Amidst pandemic- Capitalism as the ‘naked emperor’

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In the 17th Century, Galileo said: “our universe is a grand book written in mathematical language.” That word is true in our daily lives. But now, with the spread of the corona pandemic around the world, the fear of death toll and the relief of recoveries day by day reveal how our lives have been reduced to just numbers. But we need to look beyond those numbers to understand our lives and our problems. 

Historically, humans have been living in the face of nature. But it is commonsensical understanding to realize the fact that many living beings die because of us- just as we are infected with other species in nature. Every species strives to survive. In that process, the principle of coordination among different species is proven to be one of the most successful survival strategies. When that coordination is lacking, the human race encounters these pandemics from time to time. History is a testimony to that. 

As Kate Jones, a Biodiversity Scientist at UCL, puts: “the transmission of disease from wildlife to humans is a hidden cost of human economic developmentOur metabolic relationship with nature is driven and determined by economic interests. Over time, our attitudes have become that the life of a human is precious than that of other beings. In a word, it would not be an exaggeration to say- if there is any being who doesn’t directly benefit other living beings, that is a human being. As a consequence, we are separated from nature. And now the neoliberal capitalist system is furthering the distance of humankind to nature with rapidity. 

A little knowledge of virology and science would tell us the viral mutations and infections caused by them are not accidental events without any prior warnings. Information about the threat posed by this novel coronavirus (nCoV) has been around for years. But, either the “Big Pharma” or the capitalist governments have taken no substantial steps to eradicate the virus. This is no big surprise. Given the basic principle of capitalism is to realize more profits, this principle works better in designing the cures that than preventing them.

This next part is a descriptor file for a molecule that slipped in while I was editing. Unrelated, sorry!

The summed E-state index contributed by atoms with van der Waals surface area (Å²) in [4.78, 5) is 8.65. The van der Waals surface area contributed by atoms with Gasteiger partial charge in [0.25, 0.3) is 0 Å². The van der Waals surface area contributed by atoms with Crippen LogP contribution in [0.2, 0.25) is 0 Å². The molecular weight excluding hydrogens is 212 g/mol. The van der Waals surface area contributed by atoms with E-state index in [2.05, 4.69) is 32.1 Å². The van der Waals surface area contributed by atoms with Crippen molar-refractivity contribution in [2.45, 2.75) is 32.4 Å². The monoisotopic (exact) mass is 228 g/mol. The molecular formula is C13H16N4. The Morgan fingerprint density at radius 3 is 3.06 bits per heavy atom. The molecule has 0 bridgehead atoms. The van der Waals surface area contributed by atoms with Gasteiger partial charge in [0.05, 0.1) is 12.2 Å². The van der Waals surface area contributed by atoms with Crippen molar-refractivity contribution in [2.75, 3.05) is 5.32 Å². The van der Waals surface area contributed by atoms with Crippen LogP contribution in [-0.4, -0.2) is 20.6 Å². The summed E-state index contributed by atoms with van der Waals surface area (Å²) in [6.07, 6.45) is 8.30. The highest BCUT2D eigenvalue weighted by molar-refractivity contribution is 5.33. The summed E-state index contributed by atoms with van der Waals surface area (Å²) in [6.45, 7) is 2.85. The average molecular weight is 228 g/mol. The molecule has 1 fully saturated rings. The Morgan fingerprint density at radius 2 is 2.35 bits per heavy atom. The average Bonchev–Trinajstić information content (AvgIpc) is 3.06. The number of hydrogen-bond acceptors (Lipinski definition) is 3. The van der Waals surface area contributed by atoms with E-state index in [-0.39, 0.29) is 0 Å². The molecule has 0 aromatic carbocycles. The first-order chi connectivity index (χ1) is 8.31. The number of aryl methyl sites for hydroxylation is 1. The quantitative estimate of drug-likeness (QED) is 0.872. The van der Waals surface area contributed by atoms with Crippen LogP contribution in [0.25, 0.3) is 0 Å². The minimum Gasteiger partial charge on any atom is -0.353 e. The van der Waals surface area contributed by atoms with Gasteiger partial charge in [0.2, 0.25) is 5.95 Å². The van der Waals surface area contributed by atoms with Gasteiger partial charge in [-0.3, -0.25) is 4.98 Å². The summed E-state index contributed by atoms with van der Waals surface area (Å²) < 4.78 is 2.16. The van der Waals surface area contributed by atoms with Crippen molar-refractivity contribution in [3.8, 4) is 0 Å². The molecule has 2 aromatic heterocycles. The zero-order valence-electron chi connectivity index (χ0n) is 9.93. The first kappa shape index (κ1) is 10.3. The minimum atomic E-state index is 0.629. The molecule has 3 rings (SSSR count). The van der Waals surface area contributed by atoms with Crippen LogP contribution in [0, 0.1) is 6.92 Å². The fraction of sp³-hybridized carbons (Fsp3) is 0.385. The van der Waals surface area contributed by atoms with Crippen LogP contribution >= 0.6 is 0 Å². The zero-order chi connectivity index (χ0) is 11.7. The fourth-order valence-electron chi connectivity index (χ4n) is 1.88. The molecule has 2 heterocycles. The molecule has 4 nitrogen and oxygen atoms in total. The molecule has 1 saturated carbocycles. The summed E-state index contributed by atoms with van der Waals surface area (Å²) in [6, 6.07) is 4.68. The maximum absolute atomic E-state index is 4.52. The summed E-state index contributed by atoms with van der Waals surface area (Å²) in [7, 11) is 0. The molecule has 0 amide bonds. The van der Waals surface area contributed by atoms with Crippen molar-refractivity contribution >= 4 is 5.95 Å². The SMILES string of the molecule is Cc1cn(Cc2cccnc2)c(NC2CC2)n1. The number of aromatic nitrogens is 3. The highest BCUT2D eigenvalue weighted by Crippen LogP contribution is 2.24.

Now the disaster brought about by this virus is driving our entire society to turmoil. Because- this is a biological phenomenon with very serious social consequences. Many have already spoken that this crisis exposes us to the deep-seated flaws in our political, economic, and social systems (of course, they are all connected). This, however, doesn’t mean there are no flaws in our normal times. It is just that the ‘ruling elite’ didn’t heed to these flaws (sometimes, quite intentionally) while we are conditioned to adjust to those flaws. 

Coming to the central problem i.e., health care crisis. If one were to look into the reasons critically, the health care system operates in a complete capitalist framework. This works at two levels. Firstly, access to health care is designed in the insurance model. This model excludes the elderly, the sick, and those who cannot afford insurance policy and is tied to only certain employments. Secondly, the government schemes such as Ayushman Bharat and Arogya Sree though proclaim to be “pro-poor” and “health for all”, are actually couched in neoliberal logic. 

Medical care is a guaranteed right and a social responsibility for everyone who lives here. However, this capitalist system, on the one hand, drives out public money in favor of private players in the health care sector (with the type of schemes mentioned above). And, on the other, it determines “who are eligible” and “who are not eligible” in the profit-oriented health care system (insurance model). If one were to draw a connection to nature again- the attitude with which we behaved ‘life of a human is precious than others’ is the same attitude that also determines ‘who among humans are precious.’ More or less, this logic operates in the entire capitalist system

The government’s spending on essential services such as education and health is an investment for the future. But the capitalist system convinced most of us into believing that such spending is an expenditure which is “too costly,” or a “tax burden.” What explains the fact that the paying taxes pain most of the earning people more than out of pocket expenses on health and education other than the capitalist logic? Household’s out of pocket expenses on health and education are normalized. Exactly, capital needs this kind of situation to harvest their businesses and accumulate profits.